Portal:Sustainable development

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The sustainable development portal

Environment Equitable Sustainable Bearable (Social ecology) Viable (Environmental economics) Economic SocialSustainable development.svg
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Scheme of sustainable development:
at the confluence of three preoccupations. Clickable.

Sustainable development has been defined as balancing the fulfillment of human needs with the protection of the natural environment so that these needs can be met not only in the present, but in the indefinite future. The term was used by the Brundtland Commission which coined what has become the most often-quoted definition of sustainable development as development that "meets the needs of the present without compromising the ability of future generations to meet their own needs."

The field of sustainable development can be conceptually divided into four general dimensions: social, economic, environmental and institutional. The first three dimensions address key principles of sustainability, while the final dimension addresses key institutional policy and capacity issues.

More about sustainable development and sustainability...


Selected article

The waste hierarchy.
Waste management is the collection, transport, processing, recycling or disposal of waste materials, usually ones produced by human activity, in an effort to reduce their effect on human health or local aesthetics or amenity. A subfocus in recent decades has been to reduce waste materials' effect on the natural world and the environment and to recover resources from them. Waste management can involve solid, liquid or gaseous substances with different methods and fields of expertise for each.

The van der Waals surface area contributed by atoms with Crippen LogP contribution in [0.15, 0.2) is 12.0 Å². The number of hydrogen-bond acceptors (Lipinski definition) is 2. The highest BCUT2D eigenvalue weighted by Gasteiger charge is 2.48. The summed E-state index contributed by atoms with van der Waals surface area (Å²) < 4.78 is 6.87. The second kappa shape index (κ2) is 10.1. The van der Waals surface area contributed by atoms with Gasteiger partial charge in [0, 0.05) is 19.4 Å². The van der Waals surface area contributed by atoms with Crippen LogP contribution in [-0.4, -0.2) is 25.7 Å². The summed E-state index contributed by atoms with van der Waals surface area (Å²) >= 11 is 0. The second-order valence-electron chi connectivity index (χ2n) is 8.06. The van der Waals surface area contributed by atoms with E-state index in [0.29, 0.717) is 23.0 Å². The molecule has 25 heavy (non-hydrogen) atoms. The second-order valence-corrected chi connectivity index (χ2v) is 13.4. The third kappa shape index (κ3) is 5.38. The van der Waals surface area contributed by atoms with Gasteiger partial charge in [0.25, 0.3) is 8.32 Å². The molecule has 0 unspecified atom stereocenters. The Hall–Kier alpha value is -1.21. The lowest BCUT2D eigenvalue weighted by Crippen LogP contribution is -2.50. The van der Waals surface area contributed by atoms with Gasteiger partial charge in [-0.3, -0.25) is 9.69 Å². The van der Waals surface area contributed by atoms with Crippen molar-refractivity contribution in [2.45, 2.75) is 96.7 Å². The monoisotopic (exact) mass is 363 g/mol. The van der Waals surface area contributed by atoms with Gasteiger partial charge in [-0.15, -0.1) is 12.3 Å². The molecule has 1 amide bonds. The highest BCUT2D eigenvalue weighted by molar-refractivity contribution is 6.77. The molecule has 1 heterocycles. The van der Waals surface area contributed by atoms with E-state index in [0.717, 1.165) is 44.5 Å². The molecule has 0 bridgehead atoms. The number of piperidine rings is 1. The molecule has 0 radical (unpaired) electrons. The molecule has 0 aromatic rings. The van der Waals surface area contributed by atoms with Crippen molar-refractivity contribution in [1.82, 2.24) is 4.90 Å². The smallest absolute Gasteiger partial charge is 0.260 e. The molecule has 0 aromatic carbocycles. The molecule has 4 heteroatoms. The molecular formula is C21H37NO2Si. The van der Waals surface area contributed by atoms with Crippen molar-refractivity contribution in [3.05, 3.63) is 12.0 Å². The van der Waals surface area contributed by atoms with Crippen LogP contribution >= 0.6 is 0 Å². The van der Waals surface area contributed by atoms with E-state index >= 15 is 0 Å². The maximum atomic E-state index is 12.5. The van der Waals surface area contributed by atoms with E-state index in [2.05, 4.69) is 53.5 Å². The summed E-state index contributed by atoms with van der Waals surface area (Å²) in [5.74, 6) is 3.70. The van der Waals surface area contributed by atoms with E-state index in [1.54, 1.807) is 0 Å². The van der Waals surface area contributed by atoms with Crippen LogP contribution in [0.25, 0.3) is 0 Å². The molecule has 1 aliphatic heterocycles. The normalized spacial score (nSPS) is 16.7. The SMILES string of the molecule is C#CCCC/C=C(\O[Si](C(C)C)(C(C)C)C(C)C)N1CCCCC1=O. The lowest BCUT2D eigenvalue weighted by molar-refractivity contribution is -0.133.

Waste management practices differ for developed and developing nations, for urban and rural areas, and for residential, industrial, and commercial producers. Waste management for non-hazardous residential and institutional waste in metropolitan areas is usually the responsibility of local government authorities, while management for non-hazardous commercial and industrial waste is usually the responsibility of the generator.

The waste hierarchy refers to the "3 Rs" reduce, reuse and recycle, which classify waste management strategies according to their desirability. It has remained the cornerstone of most waste minimisation strategies.

Selected picture

A Barrel House — the first new dwelling to be created at Findhorn Ecovillage.
Credit: W. L. Tarbert

The Findhorn Ecovillage project's main aim is to demonstrate a sustainable development in environmental, social, and economic terms.